Boeing

Well Pressed for Time

By Seddik Belyamani

July 2015

Seddik Belyamani, retired head of Boeing Commercial Airplanes Sales, traveled light and was skilled in the art of the sale.

COURTESY OF SEDDIK BELYAMANI

I used to travel 220 days a year meeting with customers and selling airplanes -- a night here, a night there. One time, when I’ve just returned, I sit down for dinner and reach under the table. My wife says, “What are you doing?” And I say, “I’m looking for my seat belt.” I still do that. When I retired, Alan Mulally, who headed Boeing Commercial Airplanes, gave me a seat belt framed with his iconic signature -- he signs with a little airplane.

My rule on packing, if you want to travel light, is three of everything: three underwear, three pairs of socks all the same color. You don’t buy expensive shirts because the hotel laundries will ruin them -- you have to keep cleaning your laundry. Which leads to this story:

We had an executive who was very, very chintzy -- this goes way back -- and one day he calls me to his office and he says, “Seddik, why are you doing your laundry the day before you’re coming home? We’re not paying for laundry, you can wait till you come home and do laundry.” So he disallowed that expense.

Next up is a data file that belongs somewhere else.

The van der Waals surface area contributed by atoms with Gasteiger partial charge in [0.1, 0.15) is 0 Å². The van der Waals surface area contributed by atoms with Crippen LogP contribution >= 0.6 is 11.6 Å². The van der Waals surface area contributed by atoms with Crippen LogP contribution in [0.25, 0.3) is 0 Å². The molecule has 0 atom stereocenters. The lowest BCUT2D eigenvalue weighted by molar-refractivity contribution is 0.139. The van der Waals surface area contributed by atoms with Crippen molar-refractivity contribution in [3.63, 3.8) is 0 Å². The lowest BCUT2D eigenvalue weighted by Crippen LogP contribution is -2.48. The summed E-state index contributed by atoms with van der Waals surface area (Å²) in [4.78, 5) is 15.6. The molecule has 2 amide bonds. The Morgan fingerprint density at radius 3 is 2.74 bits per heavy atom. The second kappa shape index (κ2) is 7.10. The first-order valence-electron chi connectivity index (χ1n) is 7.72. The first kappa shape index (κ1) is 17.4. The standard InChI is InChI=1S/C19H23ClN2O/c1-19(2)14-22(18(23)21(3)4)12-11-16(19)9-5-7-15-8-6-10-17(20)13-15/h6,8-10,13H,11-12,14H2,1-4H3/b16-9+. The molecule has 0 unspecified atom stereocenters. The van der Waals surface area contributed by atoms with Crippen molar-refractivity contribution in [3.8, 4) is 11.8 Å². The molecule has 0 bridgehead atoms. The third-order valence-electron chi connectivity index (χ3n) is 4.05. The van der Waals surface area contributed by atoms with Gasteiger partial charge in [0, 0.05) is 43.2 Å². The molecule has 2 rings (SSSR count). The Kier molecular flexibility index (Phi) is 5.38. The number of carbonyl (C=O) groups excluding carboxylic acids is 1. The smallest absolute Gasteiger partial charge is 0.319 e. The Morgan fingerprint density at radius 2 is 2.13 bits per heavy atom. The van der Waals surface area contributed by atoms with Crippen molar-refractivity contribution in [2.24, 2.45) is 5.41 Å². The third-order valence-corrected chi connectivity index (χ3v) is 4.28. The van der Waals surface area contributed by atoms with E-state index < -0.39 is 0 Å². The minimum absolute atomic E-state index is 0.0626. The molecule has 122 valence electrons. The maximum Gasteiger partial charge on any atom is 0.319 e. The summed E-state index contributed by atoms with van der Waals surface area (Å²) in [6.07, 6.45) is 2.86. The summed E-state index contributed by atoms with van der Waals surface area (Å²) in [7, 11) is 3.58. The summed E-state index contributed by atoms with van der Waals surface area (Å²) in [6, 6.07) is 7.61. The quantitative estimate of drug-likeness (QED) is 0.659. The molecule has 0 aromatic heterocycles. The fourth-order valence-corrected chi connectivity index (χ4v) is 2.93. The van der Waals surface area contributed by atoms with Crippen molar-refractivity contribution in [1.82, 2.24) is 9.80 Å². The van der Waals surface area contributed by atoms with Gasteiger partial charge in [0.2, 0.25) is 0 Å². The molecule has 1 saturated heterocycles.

Anyway, roll the tape -- about a month later I go to Dubai and we’re negotiating the first 777s to Emirates. This is the first sale, which led to the 100-plus 777s that they have now. I don’t remember how many they were buying then, maybe 12.

We were negotiating for two weeks. And at some point you have to walk away. So I said, “We’re done. We don’t have any more. We’re done.” I left -- I flew to Paris.

When I landed, the airplane door opens and this guy in French makes an announcement, “Monsieur Belyamani, you are going to Dubai.”

I said, “What? I just came from there.”

He said, “No, there is an urgent message for you from Seattle that says you have to go back to Dubai right now.”

So I buy a ticket and go back on the same plane that just brought me. I arrive in Dubai and the phone starts ringing in my room -- the customer wants to meet with me. I start picking up hints that we’re coming to the close.

Then I said, “Oh shoot, I don’t have any clean clothes!”

So I called up the valet service and said, “Can you do this laundry, like, in four hours?” I gave them all my clothes. I’m standing there in my pajamas -- I have no clothes.

The phone is ringing and they’re saying, “Can you come at 12?”

I said, “I can’t come at 12, I don’t have any clean clothes! I don’t even have a shirt.”

So anyway the laundry showed up, fortunately. It was express -- they charge you up the kazoo for that.

And we signed the deal that night. I got a multibillion-dollar contract.

Moral of the story, I went back to the executive and said, “Here is the reason you do laundry every day!”